What Is Involved in Academic Work? (3 Things)

Beautiful female university professor smiling, standing in the aisle of a large classroom.

Still, the nature of industry work is only half of the picture.

We also need to consider what it is like to work in academia.

If you remember that we’re focused on Ph.D. holders right now, then we can assume that the most likely position to hold is that of a professor.

Professor jobs come in different varieties, from assistant professors to department heads, but regardless of that, there are some things every position has in common.

#1 Research

Junior male researcher at the Office

This is the big thing.

If you have a Ph.D., and you’re hired by an academic institution, there’s a good chance that they want you to do academic research.

They want you to expand your expertise, carry out research, and contribute to the body of understanding of your field.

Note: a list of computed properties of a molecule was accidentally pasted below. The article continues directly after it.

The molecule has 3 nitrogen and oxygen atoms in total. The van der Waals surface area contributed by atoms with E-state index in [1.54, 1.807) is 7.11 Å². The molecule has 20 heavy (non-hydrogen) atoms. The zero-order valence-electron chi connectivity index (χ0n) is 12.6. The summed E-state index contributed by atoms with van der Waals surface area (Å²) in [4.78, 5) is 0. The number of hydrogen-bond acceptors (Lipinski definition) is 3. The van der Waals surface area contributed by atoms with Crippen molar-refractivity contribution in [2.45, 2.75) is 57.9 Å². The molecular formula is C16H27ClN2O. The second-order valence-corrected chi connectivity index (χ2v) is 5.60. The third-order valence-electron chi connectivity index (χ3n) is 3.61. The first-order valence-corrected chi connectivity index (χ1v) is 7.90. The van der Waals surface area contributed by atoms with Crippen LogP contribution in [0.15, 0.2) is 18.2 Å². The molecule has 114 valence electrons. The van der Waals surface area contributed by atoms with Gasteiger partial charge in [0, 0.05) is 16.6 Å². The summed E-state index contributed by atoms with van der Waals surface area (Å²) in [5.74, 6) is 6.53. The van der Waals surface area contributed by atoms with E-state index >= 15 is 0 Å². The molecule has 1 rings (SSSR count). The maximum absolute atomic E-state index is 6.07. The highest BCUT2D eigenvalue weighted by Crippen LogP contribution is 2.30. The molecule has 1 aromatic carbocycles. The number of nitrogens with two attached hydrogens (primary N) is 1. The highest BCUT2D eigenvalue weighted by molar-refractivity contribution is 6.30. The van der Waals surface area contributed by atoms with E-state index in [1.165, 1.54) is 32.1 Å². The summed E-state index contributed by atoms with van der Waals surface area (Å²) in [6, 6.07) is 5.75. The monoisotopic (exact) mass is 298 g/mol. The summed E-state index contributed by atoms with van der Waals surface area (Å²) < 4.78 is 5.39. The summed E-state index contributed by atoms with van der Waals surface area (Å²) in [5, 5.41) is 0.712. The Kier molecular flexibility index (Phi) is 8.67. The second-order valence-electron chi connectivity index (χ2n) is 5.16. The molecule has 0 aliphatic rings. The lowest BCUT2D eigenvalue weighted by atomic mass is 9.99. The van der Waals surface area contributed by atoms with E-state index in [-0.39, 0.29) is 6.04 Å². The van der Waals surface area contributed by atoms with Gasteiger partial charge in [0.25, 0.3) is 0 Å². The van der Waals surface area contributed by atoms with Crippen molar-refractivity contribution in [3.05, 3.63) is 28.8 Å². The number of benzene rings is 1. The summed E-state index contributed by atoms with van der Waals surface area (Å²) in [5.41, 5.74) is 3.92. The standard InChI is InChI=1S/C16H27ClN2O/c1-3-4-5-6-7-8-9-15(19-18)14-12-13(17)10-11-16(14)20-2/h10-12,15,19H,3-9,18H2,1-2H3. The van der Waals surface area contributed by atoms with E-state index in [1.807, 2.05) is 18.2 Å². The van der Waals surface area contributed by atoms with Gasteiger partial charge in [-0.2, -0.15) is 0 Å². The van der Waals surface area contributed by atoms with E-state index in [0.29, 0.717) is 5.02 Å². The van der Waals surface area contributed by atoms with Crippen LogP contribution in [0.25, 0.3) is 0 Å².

That’s one of the primary jobs of most college professors.

The interesting thing is that this research doesn’t have to yield any marketable products or services.

It is often research for the sake of research, and if that’s what you’re all about, then academia is going to tempt you.

#2 Teaching

Young students listening to professor in the classroom in college.

Teaching is another important part of the job. Professors teach classes, after all.

This is a make-it-or-break-it part of the industry vs academia argument.

If you hate the idea of teaching, academia isn’t for you.

If you really want to be a college professor, then why would you consider industry?

It’s easy to break down and understand, but it’s important to point it out.

Teaching is a huge part of academia, and people have differing opinions on how much they do or don’t want to teach.

#3 Revenue Generation

Female scientist working on a research in lab

In industry, researchers have to produce things that generate revenue.

In academia, researchers still have to find ways to pay for their research, but it’s a little different.

For the most part, academic research runs on grants and sponsors. 

If you’re trying to research new formulas for concrete that can withstand seawater, then you can probably find some private investors who would very much like to benefit from your research.